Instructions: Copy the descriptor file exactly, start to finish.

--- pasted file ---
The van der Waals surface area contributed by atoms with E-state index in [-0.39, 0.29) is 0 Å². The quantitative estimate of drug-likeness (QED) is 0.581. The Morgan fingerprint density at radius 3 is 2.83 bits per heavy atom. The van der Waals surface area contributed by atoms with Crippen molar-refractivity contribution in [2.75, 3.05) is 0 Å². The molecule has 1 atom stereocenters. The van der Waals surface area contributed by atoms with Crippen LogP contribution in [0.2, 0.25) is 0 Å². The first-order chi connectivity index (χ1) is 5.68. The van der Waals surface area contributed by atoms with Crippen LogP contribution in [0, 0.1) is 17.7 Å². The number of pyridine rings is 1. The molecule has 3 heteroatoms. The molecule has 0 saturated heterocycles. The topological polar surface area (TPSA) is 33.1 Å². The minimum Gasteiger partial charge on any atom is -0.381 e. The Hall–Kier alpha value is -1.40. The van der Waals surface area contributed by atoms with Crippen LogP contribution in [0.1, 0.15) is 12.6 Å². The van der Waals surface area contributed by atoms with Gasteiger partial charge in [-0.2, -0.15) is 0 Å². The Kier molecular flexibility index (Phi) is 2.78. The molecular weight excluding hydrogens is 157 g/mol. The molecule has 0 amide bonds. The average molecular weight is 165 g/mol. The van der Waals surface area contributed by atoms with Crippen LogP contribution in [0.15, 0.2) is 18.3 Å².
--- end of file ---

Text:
The van der Waals surface area contributed by atoms with E-state index in [-0.39, 0.29) is 0 Å². The quantitative estimate of drug-likeness (QED) is 0.581. The Morgan fingerprint density at radius 3 is 2.83 bits per heavy atom. The van der Waals surface area contributed by atoms with Crippen molar-refractivity contribution in [2.75, 3.05) is 0 Å². The molecule has 1 atom stereocenters. The van der Waals surface area contributed by atoms with Crippen LogP contribution in [0.2, 0.25) is 0 Å². The first-order chi connectivity index (χ1) is 5.68. The van der Waals surface area contributed by atoms with Crippen LogP contribution in [0, 0.1) is 17.7 Å². The number of pyridine rings is 1. The molecule has 3 heteroatoms. The molecule has 0 saturated heterocycles. The topological polar surface area (TPSA) is 33.1 Å². The minimum Gasteiger partial charge on any atom is -0.381 e. The Hall–Kier alpha value is -1.40. The van der Waals surface area contributed by atoms with Crippen LogP contribution in [0.1, 0.15) is 12.6 Å². The van der Waals surface area contributed by atoms with Gasteiger partial charge in [-0.2, -0.15) is 0 Å². The Kier molecular flexibility index (Phi) is 2.78. The molecular weight excluding hydrogens is 157 g/mol. The molecule has 0 amide bonds. The average molecular weight is 165 g/mol. The van der Waals surface area contributed by atoms with Crippen LogP contribution in [0.15, 0.2) is 18.3 Å².